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Volume 1 (2002), Issue 1, Pages 27-34
Review Article

Getting on target: The archaeal signal recognition particle

1Department of Molecular Biology, University of Texas Health Science Center at Tyler, Tyler, TX 75708-3154, USA
2Department of Life Sciences, Ben Gurion University of the Negev, Beersheva 84105, Israel

Received 13 July 2001; Accepted 9 November 2001

Copyright © 2002 Hindawi Publishing Corporation. This is an open access article distributed under the Creative Commons Attribution License, which permits unrestricted use, distribution, and reproduction in any medium, provided the original work is properly cited.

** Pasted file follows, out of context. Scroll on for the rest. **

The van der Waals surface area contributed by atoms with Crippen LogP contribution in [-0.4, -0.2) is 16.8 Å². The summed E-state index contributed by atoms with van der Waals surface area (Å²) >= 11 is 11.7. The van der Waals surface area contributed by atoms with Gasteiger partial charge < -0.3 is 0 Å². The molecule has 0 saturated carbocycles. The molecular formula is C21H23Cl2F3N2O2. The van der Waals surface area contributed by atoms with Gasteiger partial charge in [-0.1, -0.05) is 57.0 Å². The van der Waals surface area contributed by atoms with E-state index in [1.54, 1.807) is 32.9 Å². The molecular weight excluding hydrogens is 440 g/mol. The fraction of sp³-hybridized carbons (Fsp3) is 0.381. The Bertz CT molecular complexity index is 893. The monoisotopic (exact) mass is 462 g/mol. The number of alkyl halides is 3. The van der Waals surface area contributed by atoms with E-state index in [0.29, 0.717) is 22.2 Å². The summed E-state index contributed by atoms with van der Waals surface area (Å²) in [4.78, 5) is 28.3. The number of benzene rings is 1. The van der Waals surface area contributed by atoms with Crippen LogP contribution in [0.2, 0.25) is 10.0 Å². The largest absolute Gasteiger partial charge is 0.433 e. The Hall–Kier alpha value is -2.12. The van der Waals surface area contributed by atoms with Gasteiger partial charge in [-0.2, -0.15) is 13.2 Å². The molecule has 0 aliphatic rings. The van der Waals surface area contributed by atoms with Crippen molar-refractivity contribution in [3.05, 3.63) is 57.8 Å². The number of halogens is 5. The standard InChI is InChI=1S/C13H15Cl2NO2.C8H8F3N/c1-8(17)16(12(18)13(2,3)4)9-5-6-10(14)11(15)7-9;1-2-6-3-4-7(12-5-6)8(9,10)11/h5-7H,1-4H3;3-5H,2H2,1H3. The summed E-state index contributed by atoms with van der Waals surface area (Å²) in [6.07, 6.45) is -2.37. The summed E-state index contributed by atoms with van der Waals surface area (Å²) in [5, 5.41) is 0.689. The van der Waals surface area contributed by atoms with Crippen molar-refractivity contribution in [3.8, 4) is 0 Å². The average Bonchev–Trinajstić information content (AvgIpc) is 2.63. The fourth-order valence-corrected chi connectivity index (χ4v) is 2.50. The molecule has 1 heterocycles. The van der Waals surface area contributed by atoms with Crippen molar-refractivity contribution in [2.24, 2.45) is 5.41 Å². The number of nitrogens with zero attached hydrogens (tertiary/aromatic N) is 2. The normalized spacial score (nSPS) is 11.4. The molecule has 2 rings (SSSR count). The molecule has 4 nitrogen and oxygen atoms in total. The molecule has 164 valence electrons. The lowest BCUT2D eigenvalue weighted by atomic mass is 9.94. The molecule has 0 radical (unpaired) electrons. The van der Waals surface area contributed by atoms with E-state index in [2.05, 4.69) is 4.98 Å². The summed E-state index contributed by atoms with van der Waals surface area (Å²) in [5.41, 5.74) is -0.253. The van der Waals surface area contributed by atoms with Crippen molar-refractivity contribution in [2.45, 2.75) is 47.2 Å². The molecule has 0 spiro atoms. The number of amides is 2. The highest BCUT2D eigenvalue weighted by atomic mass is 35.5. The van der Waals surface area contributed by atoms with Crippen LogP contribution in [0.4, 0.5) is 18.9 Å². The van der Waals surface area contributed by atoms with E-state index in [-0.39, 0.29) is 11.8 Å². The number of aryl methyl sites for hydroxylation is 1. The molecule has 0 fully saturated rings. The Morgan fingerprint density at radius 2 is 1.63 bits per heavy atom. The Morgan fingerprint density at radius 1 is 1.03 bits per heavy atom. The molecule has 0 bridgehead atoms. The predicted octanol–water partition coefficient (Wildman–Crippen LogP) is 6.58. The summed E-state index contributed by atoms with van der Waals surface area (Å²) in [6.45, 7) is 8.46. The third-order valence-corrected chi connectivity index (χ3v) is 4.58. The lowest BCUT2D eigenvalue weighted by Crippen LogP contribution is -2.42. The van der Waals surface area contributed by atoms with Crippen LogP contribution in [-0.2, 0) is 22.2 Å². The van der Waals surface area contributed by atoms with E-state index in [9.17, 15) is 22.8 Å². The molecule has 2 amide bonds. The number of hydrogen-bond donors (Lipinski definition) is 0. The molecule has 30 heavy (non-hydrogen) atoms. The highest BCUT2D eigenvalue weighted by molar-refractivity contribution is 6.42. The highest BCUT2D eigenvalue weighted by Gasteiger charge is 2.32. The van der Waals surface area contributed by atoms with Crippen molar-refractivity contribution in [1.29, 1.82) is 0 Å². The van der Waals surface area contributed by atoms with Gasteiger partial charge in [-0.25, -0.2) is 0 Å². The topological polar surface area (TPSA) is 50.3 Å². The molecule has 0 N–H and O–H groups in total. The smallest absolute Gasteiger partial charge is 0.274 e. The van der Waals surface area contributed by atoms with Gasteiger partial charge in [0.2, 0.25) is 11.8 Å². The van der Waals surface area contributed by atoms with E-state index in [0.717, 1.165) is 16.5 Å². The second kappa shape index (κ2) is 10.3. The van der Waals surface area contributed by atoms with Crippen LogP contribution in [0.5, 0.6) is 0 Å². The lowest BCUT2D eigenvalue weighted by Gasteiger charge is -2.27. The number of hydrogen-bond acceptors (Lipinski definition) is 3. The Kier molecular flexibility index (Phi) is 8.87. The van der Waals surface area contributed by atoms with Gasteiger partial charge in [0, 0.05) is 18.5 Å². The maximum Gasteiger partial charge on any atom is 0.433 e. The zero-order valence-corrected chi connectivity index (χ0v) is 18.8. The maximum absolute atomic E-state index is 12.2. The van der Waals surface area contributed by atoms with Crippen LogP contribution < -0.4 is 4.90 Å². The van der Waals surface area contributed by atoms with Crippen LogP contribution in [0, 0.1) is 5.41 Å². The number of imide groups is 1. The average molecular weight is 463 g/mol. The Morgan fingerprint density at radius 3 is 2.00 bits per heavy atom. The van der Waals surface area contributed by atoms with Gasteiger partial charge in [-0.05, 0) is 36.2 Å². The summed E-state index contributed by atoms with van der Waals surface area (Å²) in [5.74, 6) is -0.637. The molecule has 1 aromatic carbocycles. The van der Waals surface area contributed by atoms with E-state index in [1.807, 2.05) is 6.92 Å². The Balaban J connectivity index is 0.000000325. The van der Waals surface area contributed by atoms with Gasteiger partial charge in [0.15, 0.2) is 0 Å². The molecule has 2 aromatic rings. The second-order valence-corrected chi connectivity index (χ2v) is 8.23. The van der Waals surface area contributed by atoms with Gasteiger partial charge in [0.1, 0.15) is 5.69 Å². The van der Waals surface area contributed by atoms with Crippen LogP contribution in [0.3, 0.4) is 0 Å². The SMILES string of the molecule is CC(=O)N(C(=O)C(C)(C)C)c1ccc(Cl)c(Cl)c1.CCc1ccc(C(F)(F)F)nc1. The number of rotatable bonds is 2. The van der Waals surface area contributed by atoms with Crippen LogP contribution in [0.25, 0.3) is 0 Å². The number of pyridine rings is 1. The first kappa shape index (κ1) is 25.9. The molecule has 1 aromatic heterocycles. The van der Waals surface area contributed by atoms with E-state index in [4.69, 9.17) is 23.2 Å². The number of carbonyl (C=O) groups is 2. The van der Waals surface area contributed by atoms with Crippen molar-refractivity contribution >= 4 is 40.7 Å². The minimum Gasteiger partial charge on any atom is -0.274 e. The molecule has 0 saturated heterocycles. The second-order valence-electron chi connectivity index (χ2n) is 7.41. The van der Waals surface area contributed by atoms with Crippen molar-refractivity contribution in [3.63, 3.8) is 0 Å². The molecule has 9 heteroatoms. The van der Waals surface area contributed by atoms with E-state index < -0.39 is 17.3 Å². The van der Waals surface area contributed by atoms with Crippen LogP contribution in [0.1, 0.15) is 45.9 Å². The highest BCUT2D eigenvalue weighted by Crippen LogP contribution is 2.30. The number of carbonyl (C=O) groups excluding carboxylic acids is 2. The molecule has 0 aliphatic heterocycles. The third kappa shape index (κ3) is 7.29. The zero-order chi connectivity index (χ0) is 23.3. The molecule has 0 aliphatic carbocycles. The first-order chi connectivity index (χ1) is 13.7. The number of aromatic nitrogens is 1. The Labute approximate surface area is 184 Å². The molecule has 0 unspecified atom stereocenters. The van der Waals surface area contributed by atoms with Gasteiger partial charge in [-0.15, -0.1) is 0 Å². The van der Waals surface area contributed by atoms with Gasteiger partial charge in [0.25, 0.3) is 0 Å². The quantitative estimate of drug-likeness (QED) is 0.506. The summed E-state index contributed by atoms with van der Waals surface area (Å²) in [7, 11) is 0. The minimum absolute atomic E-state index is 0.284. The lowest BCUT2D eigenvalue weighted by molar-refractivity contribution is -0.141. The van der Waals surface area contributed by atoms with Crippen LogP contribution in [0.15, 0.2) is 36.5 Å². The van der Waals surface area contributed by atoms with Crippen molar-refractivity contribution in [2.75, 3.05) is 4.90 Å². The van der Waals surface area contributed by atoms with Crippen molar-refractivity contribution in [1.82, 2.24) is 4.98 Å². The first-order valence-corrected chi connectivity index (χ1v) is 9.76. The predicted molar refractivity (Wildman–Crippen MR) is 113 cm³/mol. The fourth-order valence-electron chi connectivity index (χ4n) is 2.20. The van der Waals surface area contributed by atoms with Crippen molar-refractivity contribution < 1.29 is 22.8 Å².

Protein translocation begins with the efficient targeting of secreted and membrane proteins to complexes embedded within the membrane. In Eukarya and Bacteria, this is achieved through the interaction of the signal recognition particle (SRP) with the nascent polypeptide chain. In Archaea, homologs of eukaryal and bacterial SRP-mediated translocation pathway components have been identified. Biochemical analysis has revealed that although the archaeal system incorporates various facets of the eukaryal and bacterial targeting systems, numerous aspects of the archaeal system are unique to this domain of life. Moreover, it is becoming increasingly clear that elucidation of the archaeal SRP pathway will provide answers to basic questions about protein targeting that cannot be obtained from examination of eukaryal or bacterial models. In this review, recent data regarding the molecular composition, functional behavior and evolutionary significance of the archaeal signal recognition particle pathway are discussed.